Ferrari has unveiled an all-new commemorative edition – that also happens to be the most powerful V12 GT car on sale today.
Called the F12tdf, this new limited-run special pays homage to the Tour de France automotive endurance race that Ferrari won 13 times.
Ferrari F12TDF – Bigger yet lighter than a 488 GTB
As befitting of a race that required outright speed and mechanical longevity, the F12tdf strikes a balance between being an out-and-out track car and a usable GT. For instance, the cabin is still as spacious as it is in the regular F12, though compromises have been made – door cards, for instance, are made out of a single piece of carbon fibre, whereas the glovebox has been ditched altogether in order to save weight.
Once you factor in the lighter alloy wheel designs and greater use of composite materials in the bodywork, the F12tdf tips the scales at 1,415kg – approximately 110kg less than the standard F12. To put that curb weight in comparison, the recently-released Ferrari 488 GTB (Ferrari’s ‘baby’ mid-engined supercar, no less) is 60kg heavier than the F12tdf.
More power, more downforce, more speed (around Fiorano, at least)
The powertrain itself has also been revised for the F12tdf. Whilst the shorter gear ratios most likely mean the regular F12 will be the faster road car (Ferrari only states the F12tdf will reach speeds “in excess of 210mph”), the 770bhp power output – a 50bhp jump from the standard F12 – should ensure it will zip through the seven-speed dual-clutch transmission. It’s also worth mentioning the gearshifts themselves are claimed to be faster in the F12tdf, too.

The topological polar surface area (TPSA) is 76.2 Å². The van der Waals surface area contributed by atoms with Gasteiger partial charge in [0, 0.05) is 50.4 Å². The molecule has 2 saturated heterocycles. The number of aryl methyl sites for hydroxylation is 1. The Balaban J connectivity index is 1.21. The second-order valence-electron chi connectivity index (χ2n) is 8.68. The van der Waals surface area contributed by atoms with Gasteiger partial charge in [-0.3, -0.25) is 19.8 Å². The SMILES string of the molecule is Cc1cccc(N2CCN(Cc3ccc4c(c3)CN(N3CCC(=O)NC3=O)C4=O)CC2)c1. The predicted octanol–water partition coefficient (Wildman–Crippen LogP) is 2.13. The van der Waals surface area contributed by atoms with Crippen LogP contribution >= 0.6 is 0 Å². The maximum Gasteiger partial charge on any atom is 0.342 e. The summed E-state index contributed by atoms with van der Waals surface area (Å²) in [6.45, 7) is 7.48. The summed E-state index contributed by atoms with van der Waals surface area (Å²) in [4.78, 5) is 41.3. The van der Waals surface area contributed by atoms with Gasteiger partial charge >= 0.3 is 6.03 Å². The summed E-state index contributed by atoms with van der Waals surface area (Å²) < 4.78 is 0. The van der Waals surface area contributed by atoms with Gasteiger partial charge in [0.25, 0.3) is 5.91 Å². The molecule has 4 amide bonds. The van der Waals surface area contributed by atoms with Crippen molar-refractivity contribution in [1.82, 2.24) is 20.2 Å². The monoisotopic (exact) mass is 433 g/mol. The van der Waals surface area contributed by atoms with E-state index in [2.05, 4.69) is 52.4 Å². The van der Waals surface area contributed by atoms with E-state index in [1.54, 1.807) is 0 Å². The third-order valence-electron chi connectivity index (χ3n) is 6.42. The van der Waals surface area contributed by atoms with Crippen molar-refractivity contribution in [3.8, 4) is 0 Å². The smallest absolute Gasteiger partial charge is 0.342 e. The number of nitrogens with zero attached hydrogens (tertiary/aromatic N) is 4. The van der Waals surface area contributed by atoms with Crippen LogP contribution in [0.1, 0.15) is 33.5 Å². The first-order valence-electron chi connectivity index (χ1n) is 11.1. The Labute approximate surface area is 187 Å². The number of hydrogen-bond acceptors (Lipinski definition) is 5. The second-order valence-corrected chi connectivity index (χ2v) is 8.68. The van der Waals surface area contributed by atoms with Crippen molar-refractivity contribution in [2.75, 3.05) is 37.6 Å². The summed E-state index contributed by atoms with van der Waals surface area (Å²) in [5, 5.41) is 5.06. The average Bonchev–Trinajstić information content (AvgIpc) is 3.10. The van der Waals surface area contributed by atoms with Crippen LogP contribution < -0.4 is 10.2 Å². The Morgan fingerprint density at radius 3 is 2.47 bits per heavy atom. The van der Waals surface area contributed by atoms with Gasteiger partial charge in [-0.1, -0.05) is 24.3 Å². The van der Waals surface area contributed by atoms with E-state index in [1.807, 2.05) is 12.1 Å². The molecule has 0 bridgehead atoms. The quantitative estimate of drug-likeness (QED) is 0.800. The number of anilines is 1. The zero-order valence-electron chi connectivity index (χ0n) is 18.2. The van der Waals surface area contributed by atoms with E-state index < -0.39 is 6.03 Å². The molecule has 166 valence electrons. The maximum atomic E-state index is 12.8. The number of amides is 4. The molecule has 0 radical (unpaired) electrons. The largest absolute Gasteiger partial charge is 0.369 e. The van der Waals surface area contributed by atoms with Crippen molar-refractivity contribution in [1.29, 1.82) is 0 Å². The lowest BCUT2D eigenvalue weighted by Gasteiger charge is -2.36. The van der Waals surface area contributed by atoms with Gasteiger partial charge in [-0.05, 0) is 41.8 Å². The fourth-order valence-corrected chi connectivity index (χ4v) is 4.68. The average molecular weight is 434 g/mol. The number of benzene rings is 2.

In conjunction with the improved aerodynamics, the Ferrari F12tdf appears to be one of the fastest-accelerating Ferraris this side of the LaFerrari hypercar. 0-62mph, for instance, takes just 2.9 seconds (presumably with the aid of a launch control system), whereas the sprint to 124mph takes less than eight seconds.
Ferrari also claims the F12tdf can lap the firm’s Fiorano test track in 1 minute and 21 seconds, which is two seconds faster than the standard F12 and just over a second slower than the LaFerrari’s official time around the track. It’s understood a good chunk of that time comes through features that increase the car’s agility and lateral grip: along with wider front tyres and increased levels of downforce, the F12tdf also features rear-wheel steering – a first for a road-going Ferrari.
Expect to pay big money
If you’re seriously eyeing up the Ferrari F12tdf, it’s best to get your order in ASAP, as the production run is limited to just 799 units. Official prices have yet to be disclosed by Ferrari, though – as its spiritual successor, the 599 GTO, cost over £300,000 brand new – we wouldn’t be surprised if the F12tdf would set you back far more than that.